<p><strong>The end of the world is near—December 21, 2012, to be exact—according to theories based on an purported ancient <a href="http://ngm.nationalgeographic.com/geopedia/Maya">Maya</a> calendar. Scientists, though, are tripping over themselves to deflate the ballooning hype as the new year dawns. (<a href="http://www.nasa.gov/home/index.html">NASA</a> itself recently felt compelled to issue a comprehensive <a href="http://www.nasa.gov/topics/earth/features/2012.html">2012 fact check</a>.)</strong></p><p>(Related: <a href="http://news.nationalgeographic.com/news/2011/12/111220-end-of-world-2012-maya-calendar-explained-ancient-science/">"End of World in 2012? Maya 'Doomsday' Calendar Explained."</a>)</p><p>In some 2012 doomsday prophecies, the Earth becomes a deathtrap as it undergoes a "pole shift," courtesy of an asteroid impact (illustrated above), a rare alignment with the center of the Milky Way, and/or massive solar radiation destabilizing the inner Earth by heating it.</p><p>The planet's crust and mantle will suddenly shift, spinning around Earth's liquid-iron outer core and sending cities crashing into the sea, the story goes. (Interactive:<a href="http://channel.nationalgeographic.com/channel/ends-of-the-earth-pole-shift-1"> pole shift theories illustrated</a>.)</p><p>Princeton University geologist <a href="http://www.princeton.edu/geosciences/people/display_person.xml?netid=maloof&amp;display=Faculty">Adam Maloof</a> has extensively studied pole shifts, and tackled this myth in a 2009 National Geographic Channel documentary called <a href="http://video.nationalgeographic.com/video/player/national-geographic-channel/all-videos/av-9216-9648/ngc-2012-countdown-to-armageddon.html"><em>2012: Countdown to Armageddon</em> (video)</a>.</p><p>Maloof says magnetic evidence in rocks confirms that continents have undergone such drastic rearrangement, but the process took millions of years—slow enough that humanity wouldn't have felt the motion (<a href="http://science.nationalgeographic.com/science/earth/the-dynamic-earth/plate-tectonics-article.html">quick guide to plate tectonics</a>).</p><p><em>—With reporting by Brian Handwerk</em></p>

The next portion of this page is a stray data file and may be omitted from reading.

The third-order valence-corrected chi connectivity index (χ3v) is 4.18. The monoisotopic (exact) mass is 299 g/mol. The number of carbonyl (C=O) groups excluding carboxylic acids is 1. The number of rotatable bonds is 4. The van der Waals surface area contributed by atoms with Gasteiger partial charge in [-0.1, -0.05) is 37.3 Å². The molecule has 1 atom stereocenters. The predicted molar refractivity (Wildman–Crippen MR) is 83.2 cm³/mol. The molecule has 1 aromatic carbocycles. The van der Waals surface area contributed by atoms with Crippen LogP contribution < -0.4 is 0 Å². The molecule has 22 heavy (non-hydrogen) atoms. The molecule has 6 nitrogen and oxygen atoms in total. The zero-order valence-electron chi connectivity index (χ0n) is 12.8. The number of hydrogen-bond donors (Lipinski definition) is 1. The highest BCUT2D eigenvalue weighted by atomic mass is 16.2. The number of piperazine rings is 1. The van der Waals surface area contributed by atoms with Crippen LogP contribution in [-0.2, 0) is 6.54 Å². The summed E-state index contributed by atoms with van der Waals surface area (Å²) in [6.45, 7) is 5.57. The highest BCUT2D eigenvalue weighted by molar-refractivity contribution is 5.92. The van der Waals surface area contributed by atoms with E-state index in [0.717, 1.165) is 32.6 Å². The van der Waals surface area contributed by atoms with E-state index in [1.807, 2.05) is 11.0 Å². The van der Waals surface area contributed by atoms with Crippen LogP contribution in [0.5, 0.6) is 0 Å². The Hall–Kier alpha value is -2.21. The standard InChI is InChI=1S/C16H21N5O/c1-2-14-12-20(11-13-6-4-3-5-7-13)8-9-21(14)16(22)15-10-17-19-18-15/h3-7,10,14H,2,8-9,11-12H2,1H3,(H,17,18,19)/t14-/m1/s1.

Myth: Space Strikes to Scramble Planet

The end of the world is near—December 21, 2012, to be exact—according to theories based on an purported ancient Maya calendar. Scientists, though, are tripping over themselves to deflate the ballooning hype as the new year dawns. (NASA itself recently felt compelled to issue a comprehensive 2012 fact check.)

(Related: "End of World in 2012? Maya 'Doomsday' Calendar Explained.")

In some 2012 doomsday prophecies, the Earth becomes a deathtrap as it undergoes a "pole shift," courtesy of an asteroid impact (illustrated above), a rare alignment with the center of the Milky Way, and/or massive solar radiation destabilizing the inner Earth by heating it.

The planet's crust and mantle will suddenly shift, spinning around Earth's liquid-iron outer core and sending cities crashing into the sea, the story goes. (Interactive: pole shift theories illustrated.)

Princeton University geologist Adam Maloof has extensively studied pole shifts, and tackled this myth in a 2009 National Geographic Channel documentary called 2012: Countdown to Armageddon (video).

Maloof says magnetic evidence in rocks confirms that continents have undergone such drastic rearrangement, but the process took millions of years—slow enough that humanity wouldn't have felt the motion (quick guide to plate tectonics).

—With reporting by Brian Handwerk

Illustration courtesy Nicolle Rager-Fuller, NSF

2012 Pictures: 6 Maya Apocalypse Myths Debunked

See six good reasons why the world (probably) won't end in the new year, despite supposed warnings in the Maya calendar.

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